1775 to 1851
Reverend John Philip was a highly controversial Scottish missionary who championed the rights of Africans and was a strong advocate of direct British rule.
A self-assured man who started working at he age of 11, Philip had a stern moral sense. In 1794 he quit a good job in protest against child labor and eventually became a Congregational minister in Aberdeen. Philip took an active interest in the London Missionary Society. (LMS), which invited him to visit South Africa in 1818 for an investigation of mission conditions. He found the mission stations neglected and the local peoples oppressed by the settlers. His report to the LMS condemned the Society in the harshest terms. The LMS responded by establishing a central mission house in Cape Town and appointing Philip superintendent for South Africa.
Philip returned to his new post in 1822 and built a chapel in Cape Town, from which he traveled throughout the colony. Because the LMS missionaries were often the only Europeans in outlying areas, Philip's access to information on current conditions made him influential in Cape Town. His earlier criticisms did not abate; if anything, they became stronger. His censures resulted in considerable improvement in the legal status of the Khoikhoi, the original indigenous people, after he published Researches in South Africa (1828) to plead their cause. He used this tract to lobby the British Parliament into passing an act supporting his recommendations. When he returned to Cape Town, he encountered a hostile reception. A prominent settler whom he criticized sued him for libel, and Philip lost. Friends paid his fine, but even they found him to be shrill in his criticisms. He clashed with Robert MOFFAT, who thought Philip vain and too sure of the benefits of mission stations for British trade.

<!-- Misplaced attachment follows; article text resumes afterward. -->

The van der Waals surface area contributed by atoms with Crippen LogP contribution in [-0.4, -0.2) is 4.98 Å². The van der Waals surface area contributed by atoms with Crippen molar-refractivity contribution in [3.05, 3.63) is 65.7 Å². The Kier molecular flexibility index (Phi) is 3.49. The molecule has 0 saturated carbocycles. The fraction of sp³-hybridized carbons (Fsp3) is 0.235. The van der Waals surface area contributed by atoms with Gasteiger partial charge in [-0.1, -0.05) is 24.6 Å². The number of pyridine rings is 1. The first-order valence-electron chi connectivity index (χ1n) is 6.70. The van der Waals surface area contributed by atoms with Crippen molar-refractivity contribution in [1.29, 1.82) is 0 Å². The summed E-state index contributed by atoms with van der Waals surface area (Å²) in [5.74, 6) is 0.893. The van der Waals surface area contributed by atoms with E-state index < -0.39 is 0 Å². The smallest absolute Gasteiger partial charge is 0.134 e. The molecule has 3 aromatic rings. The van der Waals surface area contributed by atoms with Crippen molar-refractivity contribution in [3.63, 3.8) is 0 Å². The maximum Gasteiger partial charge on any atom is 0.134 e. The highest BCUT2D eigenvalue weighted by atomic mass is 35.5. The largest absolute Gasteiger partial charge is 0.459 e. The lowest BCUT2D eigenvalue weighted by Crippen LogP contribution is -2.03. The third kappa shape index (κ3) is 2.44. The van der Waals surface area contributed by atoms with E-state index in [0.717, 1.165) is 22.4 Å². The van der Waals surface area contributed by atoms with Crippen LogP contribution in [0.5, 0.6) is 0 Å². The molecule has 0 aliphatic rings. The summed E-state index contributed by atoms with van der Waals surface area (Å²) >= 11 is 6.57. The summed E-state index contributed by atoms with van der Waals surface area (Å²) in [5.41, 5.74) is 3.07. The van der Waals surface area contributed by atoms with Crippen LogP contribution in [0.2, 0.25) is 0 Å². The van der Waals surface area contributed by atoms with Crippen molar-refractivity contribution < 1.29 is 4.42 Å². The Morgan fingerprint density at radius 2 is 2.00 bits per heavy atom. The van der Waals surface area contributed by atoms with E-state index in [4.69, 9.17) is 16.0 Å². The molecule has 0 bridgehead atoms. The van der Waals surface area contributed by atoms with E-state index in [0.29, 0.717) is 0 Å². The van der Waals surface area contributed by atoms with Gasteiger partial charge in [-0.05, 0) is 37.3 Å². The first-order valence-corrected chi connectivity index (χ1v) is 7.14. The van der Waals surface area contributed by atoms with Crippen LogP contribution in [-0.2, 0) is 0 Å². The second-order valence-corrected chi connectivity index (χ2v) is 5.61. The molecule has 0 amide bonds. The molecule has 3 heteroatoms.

Philip was more resourceful and effective on behalf of African rights in Parliament than in Cape Town, where he was resented and disliked. His frequent trips to England, lecture tours, and lobbying efforts produced the policies he sought but also alienated the settler community. He had close contacts with the Clapham Sect, an evangelical band of reformist parliamentarians who were instrumental in ending the slave trade. Philip shared their moralistic zeal and sense of righteousness. In 1836 his campaigning brought about the removal of Cape Town's governor, and for some years after, Philip became the arbiter of Cape policy regarding African affairs. His pet project was the establishment of a series of small African states along the frontier of South Africa to prevent Afrikaner expansion. He negotiated with several African chiefs, but in 1846 the Xhosa War brought an end to his dreams and his influence. In 1848 a further frontier war dashed any remaining hopes of a peaceful belt of African states in the borderlands. Philip resigned the following year and retired.
To those who admired him, Philip was a noble defender of the oppressed, a humanitarian, and a progressive. His opponents regarded him as a master of intrigue and manipulation, not above dishonesty in his self-willed drive for control. He was the most powerful political figure in the Cape Colony for over 30 years.
Norbert C. Brockman
Lipschutz, Mark R., and R. Kent Rasmussen. Dictionary of African Historical Biography. 2nd edition. Berkeley: University of California Press, 1986.
Dictionary of National Biography. London: Oxford University Press, 27 volumes, 1921-1959.
The New Encyclopedia Britannica. 15th edition. Chicago, IL, 1988.
This article is reproduced, with permission, from An African Biographical Dictionary, copyright © 1994, edited by Norbert C. Brockman, Santa Barbara, California. All rights reserved.